- Managed care services for Medicaid recipients will be standardized. Under the current program, counties have individual contracts with managed care plans, resulting in different services from one plan to another and from one county to another. "While certain areas, such as New York City, have particular health care needs, all will benefit from the standards we set," Dr. DeBuono said. "And we set those standards at a lower cost than counties pay now."
- The cost will be 11.1 percent less than Medicaid fee-for-service for upstate counties, and 13.66 percent less for downstate counties -- a statewide savings of 12.8 percent, or as much as $17 million a year once all eligible patients are enrolled. The average cost statewide per Medicaid enrollee will be $123 per month, $13 less than the average paid now under fee-for-service.
Dr. DeBuono's staff will spend the next several weeks on-site at the plans performing "readiness reviews." She explained, "These readiness reviews will ensure that everything plans told us about their services and capability of adding to their patient population is true." Once reviews are completed, counties will be free to enter into contracts with these plans.
"New York is ready for mandatory Medicaid managed care," Dr. DeBuono said. "We are awaiting federal approval of our application to waive certain federal rules so that we can shift non-elderly Medicaid clients into mandatory managed care." Until the waiver is approved, Medicaid recipients in the participating 31 counties and New York City will continue to voluntarily enroll into managed care plans.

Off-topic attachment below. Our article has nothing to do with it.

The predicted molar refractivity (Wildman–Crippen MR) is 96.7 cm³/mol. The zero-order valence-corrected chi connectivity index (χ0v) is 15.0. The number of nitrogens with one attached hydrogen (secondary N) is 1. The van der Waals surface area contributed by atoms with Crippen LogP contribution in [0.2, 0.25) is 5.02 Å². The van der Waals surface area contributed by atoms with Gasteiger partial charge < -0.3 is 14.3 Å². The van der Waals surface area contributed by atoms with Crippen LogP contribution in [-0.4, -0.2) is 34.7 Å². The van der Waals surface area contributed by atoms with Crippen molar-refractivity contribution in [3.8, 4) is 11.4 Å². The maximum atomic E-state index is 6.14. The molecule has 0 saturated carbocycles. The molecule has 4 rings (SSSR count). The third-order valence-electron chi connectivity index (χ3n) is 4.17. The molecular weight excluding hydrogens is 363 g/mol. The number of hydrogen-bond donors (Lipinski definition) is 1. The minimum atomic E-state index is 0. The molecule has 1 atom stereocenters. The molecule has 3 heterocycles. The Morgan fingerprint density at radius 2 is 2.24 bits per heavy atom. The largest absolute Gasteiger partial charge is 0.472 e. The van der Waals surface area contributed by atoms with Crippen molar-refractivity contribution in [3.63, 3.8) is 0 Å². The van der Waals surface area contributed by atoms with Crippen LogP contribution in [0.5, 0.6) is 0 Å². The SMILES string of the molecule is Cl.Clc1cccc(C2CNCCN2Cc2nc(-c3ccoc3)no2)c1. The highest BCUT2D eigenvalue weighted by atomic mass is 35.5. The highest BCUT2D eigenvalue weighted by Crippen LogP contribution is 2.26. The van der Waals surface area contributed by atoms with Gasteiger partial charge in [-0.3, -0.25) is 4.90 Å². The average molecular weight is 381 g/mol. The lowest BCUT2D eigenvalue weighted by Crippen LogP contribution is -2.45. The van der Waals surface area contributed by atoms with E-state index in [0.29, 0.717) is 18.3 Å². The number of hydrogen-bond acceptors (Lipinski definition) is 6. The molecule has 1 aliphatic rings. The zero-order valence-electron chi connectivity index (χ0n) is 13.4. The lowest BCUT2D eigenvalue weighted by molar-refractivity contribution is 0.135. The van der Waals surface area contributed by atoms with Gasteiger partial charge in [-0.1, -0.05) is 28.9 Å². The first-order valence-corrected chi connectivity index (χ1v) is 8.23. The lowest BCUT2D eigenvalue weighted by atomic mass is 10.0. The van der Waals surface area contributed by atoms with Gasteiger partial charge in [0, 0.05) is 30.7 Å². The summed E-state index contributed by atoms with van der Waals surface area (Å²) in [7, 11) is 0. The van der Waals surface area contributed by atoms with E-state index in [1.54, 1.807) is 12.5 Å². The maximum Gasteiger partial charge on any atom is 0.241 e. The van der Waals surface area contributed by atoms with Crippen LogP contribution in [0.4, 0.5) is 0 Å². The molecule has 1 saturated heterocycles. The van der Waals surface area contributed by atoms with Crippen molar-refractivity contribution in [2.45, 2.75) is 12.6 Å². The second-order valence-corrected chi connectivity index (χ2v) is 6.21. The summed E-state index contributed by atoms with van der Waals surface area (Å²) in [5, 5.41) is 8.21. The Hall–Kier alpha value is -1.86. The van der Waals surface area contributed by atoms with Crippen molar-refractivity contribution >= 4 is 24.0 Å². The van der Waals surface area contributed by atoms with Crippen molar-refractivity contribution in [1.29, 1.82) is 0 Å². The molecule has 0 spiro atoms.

"We expect that the lowered costs and higher quality we set for our program will encourage additional counties to join us," Dr. DeBuono said. However, she acknowledged that some counties will have difficult decisions to make about whether they want to continue toward a mandatory program, because not every plan currently providing Medicaid managed care met State standards.
"This has been a cooperative effort with the social service departments in New York City and the counties, as we strive to achieve the best services for needy people at the best price for taxpayers. As always, the best interests of clients will have to come first in every county's decision," she said. "We set our standards high for accountability, medical quality and cost-effectiveness, keeping in mind that Medicaid recipients have particular health care problems that often require services not often needed by the average New Yorker."
Dr. DeBuono said her announcement today does not mean that evaluation of Medicaid managed care plans is complete. "We are at a significant milestone," she said. "More than three dozen plans agreed to the rates we are willing to pay. Still, we continue to work with plans that need to improve their provider networks, and will review on-site all plans that have come this far in the process. And our oversight of quality will be constant and thorough." In addition, the Health Department's Office of Managed Care will continue work to develop specialized managed care plans for Medicaid recipients with HIV/AIDS and mental illness.
"The Pataki Administration is committed to quality health care at a more-affordable price in the Medicaid program," Commissioner DeBuono said. "The work to implement high standards statewide for Medicaid managed care is a great achievement of this Governor and his vision that government can do more for people without spending more."
4/01/96-37 OPAContact: Claudia Hutton, Director, Public Affairs (518) 474-7354
New York State Department of Health Posted 4/11/96